The Federal Communications Commission took a key step toward allowing cellphone calls on planes, but other government officials don’t expect travelers will be chatting from 35,000 feet any time soon.
Commissioners voted 3 to 2 on Thursday to allow public comment on a proposal to end a 22-year-old ban on mobile phone use on commercial flights. Chairman Tom Wheeler, who supports lifting the ban, said the decision is all about keeping up with new technology.
But even Wheeler and the rest of the commission said they realize an FCC decision would not require airlines to allow cellphone calls. Even if the agency’s ban is lifted, he said, individual airlines must first seek an FCC license and then install technology to allow cellphone calls from planes.
“This is a technological rule,” he said. “We simply propose that because new technology makes the old rule obsolete, the FCC should get government out from between airlines and their passengers.”
Wheeler said airlines can continue to ban voice calls but allow passengers to use their cellphones to send emails and texts and to surf the Web. Wheeler formerly worked for 12 years as the head of the Cellular Telecommunications & Internet Assn., a trade group for the wireless communications industry.
Approval by the FCC would require a second vote after 60 to 90 days of public comment.
Since 1991, the FCC has banned cellphone calls because of concerns that the signals from passengers’ phones on planes could interfere with airline navigation systems and wireless networks on the ground.
But technology now used in Europe, Asia and the Middle East eliminates the problem by routing onboard cellphone signals through small mobile base stations, known as pico cells, which connect cellular calls via satellite to networks on the ground. The airlines can regulate and charge for calls through the mobile stations.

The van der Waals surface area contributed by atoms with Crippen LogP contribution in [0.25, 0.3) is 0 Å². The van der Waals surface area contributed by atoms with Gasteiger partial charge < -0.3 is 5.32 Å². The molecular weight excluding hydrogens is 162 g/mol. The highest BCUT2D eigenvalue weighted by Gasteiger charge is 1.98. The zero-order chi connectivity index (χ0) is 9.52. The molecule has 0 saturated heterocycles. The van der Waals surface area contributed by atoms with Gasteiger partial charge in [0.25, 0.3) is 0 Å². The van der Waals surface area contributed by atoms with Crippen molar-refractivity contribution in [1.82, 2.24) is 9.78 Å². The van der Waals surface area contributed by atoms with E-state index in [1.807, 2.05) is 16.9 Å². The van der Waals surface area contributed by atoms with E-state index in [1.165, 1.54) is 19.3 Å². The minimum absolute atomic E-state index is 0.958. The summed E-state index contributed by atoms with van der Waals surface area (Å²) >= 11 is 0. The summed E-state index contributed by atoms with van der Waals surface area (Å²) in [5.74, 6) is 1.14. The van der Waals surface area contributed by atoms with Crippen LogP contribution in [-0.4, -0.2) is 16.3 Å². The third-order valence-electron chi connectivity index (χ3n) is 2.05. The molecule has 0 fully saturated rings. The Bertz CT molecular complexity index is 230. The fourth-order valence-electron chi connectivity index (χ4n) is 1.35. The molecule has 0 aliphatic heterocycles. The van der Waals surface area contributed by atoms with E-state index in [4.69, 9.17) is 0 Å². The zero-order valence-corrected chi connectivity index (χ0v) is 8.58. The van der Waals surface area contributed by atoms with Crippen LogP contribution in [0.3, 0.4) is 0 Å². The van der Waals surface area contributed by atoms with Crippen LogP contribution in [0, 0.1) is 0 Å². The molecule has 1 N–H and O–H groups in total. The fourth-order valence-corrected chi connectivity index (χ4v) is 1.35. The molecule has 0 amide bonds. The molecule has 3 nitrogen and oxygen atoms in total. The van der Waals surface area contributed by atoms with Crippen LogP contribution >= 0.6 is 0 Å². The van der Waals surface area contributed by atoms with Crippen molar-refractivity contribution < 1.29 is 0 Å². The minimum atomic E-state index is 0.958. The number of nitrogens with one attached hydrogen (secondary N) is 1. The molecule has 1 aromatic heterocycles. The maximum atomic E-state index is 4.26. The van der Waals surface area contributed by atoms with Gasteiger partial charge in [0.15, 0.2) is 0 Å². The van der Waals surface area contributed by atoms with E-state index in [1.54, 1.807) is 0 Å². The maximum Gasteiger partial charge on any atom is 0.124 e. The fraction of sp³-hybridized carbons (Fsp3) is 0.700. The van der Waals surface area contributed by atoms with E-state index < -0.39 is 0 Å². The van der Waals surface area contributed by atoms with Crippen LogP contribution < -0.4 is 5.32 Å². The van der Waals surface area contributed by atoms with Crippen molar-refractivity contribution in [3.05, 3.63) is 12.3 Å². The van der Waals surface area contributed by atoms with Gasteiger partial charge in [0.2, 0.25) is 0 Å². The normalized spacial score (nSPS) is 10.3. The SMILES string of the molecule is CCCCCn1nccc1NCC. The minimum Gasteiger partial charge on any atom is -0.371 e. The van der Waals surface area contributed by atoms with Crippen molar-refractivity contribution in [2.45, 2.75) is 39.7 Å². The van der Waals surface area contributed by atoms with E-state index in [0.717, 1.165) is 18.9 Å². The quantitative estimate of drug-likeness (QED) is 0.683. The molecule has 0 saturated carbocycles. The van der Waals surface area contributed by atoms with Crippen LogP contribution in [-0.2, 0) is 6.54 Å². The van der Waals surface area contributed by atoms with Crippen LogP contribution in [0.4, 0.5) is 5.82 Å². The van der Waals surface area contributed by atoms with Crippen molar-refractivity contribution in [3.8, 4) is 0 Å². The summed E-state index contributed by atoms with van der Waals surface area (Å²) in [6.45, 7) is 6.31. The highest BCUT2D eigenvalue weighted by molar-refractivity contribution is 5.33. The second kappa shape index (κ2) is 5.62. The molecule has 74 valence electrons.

FCC members who opposed the decision argued that allowing cellphone calls on planes could jeopardize safety, either by enabling terrorists to communicate or trigger explosive devices or by prompting disputes between passengers over noisy conversations.
“This proposal has been generating negative responses from those who work on planes,” Commissioner Jessica Rosenworcel said. “I think our safety would be compromised.”
The decision came only hours after Transportation Secretary Anthony Foxx issued a statement saying the Transportation Department might consider adopting a ban on cellphone calls after an outcry over the FCC’s plan to consider the proposal.
“Over the past few weeks, we have heard of concerns raised by airlines, travelers, flight attendants, members of Congress and others who are all troubled over the idea of passengers talking on cellphones in flight — and I am concerned about this possibility as well,” Foxx said.
Flight attendant groups say they have begun to lobby members to Congress to draft a bill to block cellphone calls.
“Flight attendants and passengers are united on this issue: There should be no voice calls in-flight,” said Veda Shook, president of the Assn. of Flight Attendants, which represents about 60,000 flight attendants. “As first responders in the aircraft cabin, flight attendants know that this reckless FCC proposal would have negative effects on aviation safety and security.”
In response to the FCC’s plans to consider lifting the ban, U.S. Sen. Lamar Alexander (R-Tenn.) and Rep. Bill Shuster (R-Pa.) introduced bills in the last few days to prohibit cellphone calls on planes.
“This legislation is about avoiding something nobody wants: nearly two million passengers a day, hurtling through space, trapped in 17-inch-wide seats, yapping their innermost thoughts,” Alexander said in a statement.
The FCC’s move comes about two months after the Federal Aviation Administration eased restrictions on airline passengers’ use of portable electronic devices during all phases of a flight.
Times staff writer Stuart Pfeifer contributed to this report.